Non-muscle-invasive bladder cancer affects millions of people worldwide, resulting in significant discomfort to the patient and potential death. Today, cystoscopy is the gold standard for bladder cancer assessment, using white light endoscopy to detect tumor suspected lesions areas, followed by resection of these areas and subsequent histopathological evaluation. Not only does the pathological examination take days, but due to the invasive nature, the perfomed biopsy can result in significant harm to the patient. Nowadays, optical modalities, such as optical coherence tomography (OCT) or Raman spectroscopy (RS), have proven to detect cancer in real-time and can provide more detailed clinical information of a lesion, e.g. its penetration depth (stage) and the differentiation of the cells (grade). In this paper, we present an ex vivo study performed with a combined piezoelectric tube-based OCT-probe and fiber optic RS-probe imaging system that allows a large field-of-view imaging of bladder biopsies, using both modalities and a co-registered visualization, detection and grading of cancerous bladder lesions. In the present study 119 examined biopsies were characterized, showing that fiber-optic based OCT provides a sensitivity of 78 % and specificity of 69 % for the detection of non-muscle-invasive bladder cancer, while RS, on the other hand, provides a sensitivity of 81 % and specificity of 61 % for the grading of low- and high-grade tissue. Moreover, the study shows that a piezoelectric tube-based OCT-probe can have a significant endurance, suitable for future long-lasting in vivo application. These results also indicate that combined OCT and RS fiber probe-based characterization offers an exciting possibility for label-free and morpho-chemical optical biopsy for bladder cancer diagnostics.
Ion channels are responsible for numerous physiological functions ranging from transport to chemical and electrical signaling. Although static ion channel structure has been studied following a structural biology approach, spatiotemporal investigation of the dynamic molecular mechanisms of operational ion channels has not been achieved experimentally. In particular, the role of water remains elusive. Here, we perform label-free spatiotemporal second harmonic (SH) imaging and capacitance measurements of operational voltage-gated alamethicin ion channels in freestanding lipid membranes surrounded by aqueous solution on either side. We observe changes in SH intensity upon channel activation that is traced back to changes in the orientational distribution of water molecules that reorient along the field lines of transported ions. Of the transported ions, a fraction of 10-4 arrives at the hydrated membrane interface, leading to interfacial electrostatic changes on the time scale of a second. The time scale of these interfacial changes is influenced by the density of ion channels and is subject to a crowding mechanism. Ion transport along cell membranes is often associated with the propagation of electrical signals in neurons. As our study shows that this process is taking place over seconds, a more complex mechanism is likely responsible for the propagation of neuronal electrical signals than just the millisecond movement of ions.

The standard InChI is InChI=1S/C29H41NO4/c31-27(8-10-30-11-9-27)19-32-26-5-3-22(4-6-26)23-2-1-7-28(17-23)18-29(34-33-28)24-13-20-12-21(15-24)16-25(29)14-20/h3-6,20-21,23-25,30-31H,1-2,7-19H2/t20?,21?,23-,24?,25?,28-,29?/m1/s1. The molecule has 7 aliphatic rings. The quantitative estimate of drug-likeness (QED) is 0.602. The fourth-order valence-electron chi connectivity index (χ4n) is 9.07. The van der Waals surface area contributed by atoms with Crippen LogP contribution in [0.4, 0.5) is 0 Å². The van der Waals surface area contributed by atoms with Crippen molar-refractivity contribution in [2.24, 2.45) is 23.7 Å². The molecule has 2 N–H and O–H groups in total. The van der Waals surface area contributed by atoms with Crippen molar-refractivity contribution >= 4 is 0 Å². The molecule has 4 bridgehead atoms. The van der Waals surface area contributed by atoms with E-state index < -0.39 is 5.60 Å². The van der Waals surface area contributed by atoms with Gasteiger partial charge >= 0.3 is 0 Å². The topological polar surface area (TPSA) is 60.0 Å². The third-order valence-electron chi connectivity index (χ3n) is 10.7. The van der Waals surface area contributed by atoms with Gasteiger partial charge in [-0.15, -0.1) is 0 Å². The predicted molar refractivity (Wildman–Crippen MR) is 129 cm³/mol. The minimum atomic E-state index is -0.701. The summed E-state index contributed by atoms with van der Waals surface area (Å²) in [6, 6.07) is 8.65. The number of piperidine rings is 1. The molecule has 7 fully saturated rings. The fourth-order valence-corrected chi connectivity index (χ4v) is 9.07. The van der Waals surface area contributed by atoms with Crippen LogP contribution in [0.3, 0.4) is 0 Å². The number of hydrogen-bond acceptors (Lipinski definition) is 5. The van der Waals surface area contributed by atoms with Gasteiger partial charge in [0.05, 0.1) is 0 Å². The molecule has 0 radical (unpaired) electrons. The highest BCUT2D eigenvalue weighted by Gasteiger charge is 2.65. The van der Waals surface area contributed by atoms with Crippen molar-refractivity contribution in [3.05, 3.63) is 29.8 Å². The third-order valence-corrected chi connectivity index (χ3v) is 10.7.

Frequency doubling of an infrared laser radiation in non-linear optical crystals is a widely used technique to obtain light in the visible range. The second harmonic generation process is influenced by several well-known parameters. In this article we study the effect of group delay dispersion on the second harmonic generation process for femtosecond pulses. We show, both through simulation and experiments, that for certain parameters even a small amount of chirp can have a detrimental effect on the conversion efficiency as well as the second harmonic beam quality. We also check the effect of higher order dispersion. By properly accounting for those effects the crystal length and focusing conditions can be optimized to reach high conversion efficiency, while maintaining low sensitivity to chirp variations and good beam quality.
Pituitary adenomas are neoplasia of the anterior pituitary gland and can be subdivided into hormone-producing tumors (lactotroph, corticotroph, gonadotroph, somatotroph, thyreotroph or plurihormonal) and hormone-inactive tumors (silent or null cell adenomas) based on their hormonal status. We therefore developed a line scan Raman microspectroscopy (LSRM) system to detect, discriminate and hyperspectrally visualize pituitary gland from pituitary adenomas based on molecular differences. By applying principal component analysis followed by a k-nearest neighbor algorithm, specific hormone states were identified and a clear discrimination between pituitary gland and various adenoma subtypes was achieved. The classifier yielded an accuracy of 95% for gland tissue and 84–99% for adenoma subtypes. With an overall accuracy of 92%, our LSRM system has proven its potential to differentiate pituitary gland from pituitary adenomas. LSRM images based on the presence of specific Raman bands were created, and such images provided additional insight into the spatial distribution of particular molecular compounds. Pathological states could be molecularly differentiated and characterized with texture analysis evaluating Grey Level Cooccurrence Matrices for each LSRM image, as well as correlation coefficients between LSRM images.